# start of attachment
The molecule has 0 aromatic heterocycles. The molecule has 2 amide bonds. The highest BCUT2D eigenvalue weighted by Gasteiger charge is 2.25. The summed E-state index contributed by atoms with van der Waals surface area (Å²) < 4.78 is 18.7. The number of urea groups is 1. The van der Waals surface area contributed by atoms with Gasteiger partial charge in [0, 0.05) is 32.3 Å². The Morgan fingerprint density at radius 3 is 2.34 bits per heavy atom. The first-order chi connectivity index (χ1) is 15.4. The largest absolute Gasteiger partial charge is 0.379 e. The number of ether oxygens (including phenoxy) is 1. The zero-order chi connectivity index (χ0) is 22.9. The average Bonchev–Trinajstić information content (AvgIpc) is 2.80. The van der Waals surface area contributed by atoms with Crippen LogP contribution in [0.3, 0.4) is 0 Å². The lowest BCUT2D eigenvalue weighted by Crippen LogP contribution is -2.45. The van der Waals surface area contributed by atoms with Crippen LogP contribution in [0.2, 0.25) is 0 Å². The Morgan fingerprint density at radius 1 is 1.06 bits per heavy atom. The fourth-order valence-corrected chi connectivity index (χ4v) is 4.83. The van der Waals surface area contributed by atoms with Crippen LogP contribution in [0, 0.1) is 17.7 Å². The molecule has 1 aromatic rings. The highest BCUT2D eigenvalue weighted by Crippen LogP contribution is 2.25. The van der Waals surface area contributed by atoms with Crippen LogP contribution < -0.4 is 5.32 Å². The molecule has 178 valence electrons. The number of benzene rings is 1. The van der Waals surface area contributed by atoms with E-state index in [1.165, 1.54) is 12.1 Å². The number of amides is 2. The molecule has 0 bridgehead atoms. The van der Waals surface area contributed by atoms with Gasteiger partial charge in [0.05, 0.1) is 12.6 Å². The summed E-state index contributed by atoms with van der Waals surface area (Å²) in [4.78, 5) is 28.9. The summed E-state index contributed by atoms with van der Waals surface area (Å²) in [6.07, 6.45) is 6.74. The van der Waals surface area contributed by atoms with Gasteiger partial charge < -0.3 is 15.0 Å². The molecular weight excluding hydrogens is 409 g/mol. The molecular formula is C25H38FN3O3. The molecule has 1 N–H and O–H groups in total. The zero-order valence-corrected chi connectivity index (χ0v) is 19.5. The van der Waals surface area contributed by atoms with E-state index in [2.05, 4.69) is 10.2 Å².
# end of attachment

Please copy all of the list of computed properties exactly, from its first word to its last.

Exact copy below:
The molecule has 0 aromatic heterocycles. The molecule has 2 amide bonds. The highest BCUT2D eigenvalue weighted by Gasteiger charge is 2.25. The summed E-state index contributed by atoms with van der Waals surface area (Å²) < 4.78 is 18.7. The number of urea groups is 1. The van der Waals surface area contributed by atoms with Gasteiger partial charge in [0, 0.05) is 32.3 Å². The Morgan fingerprint density at radius 3 is 2.34 bits per heavy atom. The first-order chi connectivity index (χ1) is 15.4. The largest absolute Gasteiger partial charge is 0.379 e. The number of ether oxygens (including phenoxy) is 1. The zero-order chi connectivity index (χ0) is 22.9. The average Bonchev–Trinajstić information content (AvgIpc) is 2.80. The van der Waals surface area contributed by atoms with Crippen LogP contribution in [0.3, 0.4) is 0 Å². The lowest BCUT2D eigenvalue weighted by Crippen LogP contribution is -2.45. The van der Waals surface area contributed by atoms with Crippen LogP contribution in [0.2, 0.25) is 0 Å². The Morgan fingerprint density at radius 1 is 1.06 bits per heavy atom. The fourth-order valence-corrected chi connectivity index (χ4v) is 4.83. The van der Waals surface area contributed by atoms with Crippen LogP contribution in [0, 0.1) is 17.7 Å². The molecule has 1 aromatic rings. The highest BCUT2D eigenvalue weighted by Crippen LogP contribution is 2.25. The van der Waals surface area contributed by atoms with Crippen LogP contribution < -0.4 is 5.32 Å². The molecule has 178 valence electrons. The number of benzene rings is 1. The van der Waals surface area contributed by atoms with E-state index in [1.165, 1.54) is 12.1 Å². The number of amides is 2. The molecule has 0 bridgehead atoms. The van der Waals surface area contributed by atoms with Gasteiger partial charge in [0.05, 0.1) is 12.6 Å². The summed E-state index contributed by atoms with van der Waals surface area (Å²) in [4.78, 5) is 28.9. The summed E-state index contributed by atoms with van der Waals surface area (Å²) in [6.07, 6.45) is 6.74. The van der Waals surface area contributed by atoms with Gasteiger partial charge < -0.3 is 15.0 Å². The molecular weight excluding hydrogens is 409 g/mol. The molecular formula is C25H38FN3O3. The molecule has 1 N–H and O–H groups in total. The zero-order valence-corrected chi connectivity index (χ0v) is 19.5. The van der Waals surface area contributed by atoms with E-state index in [2.05, 4.69) is 10.2 Å².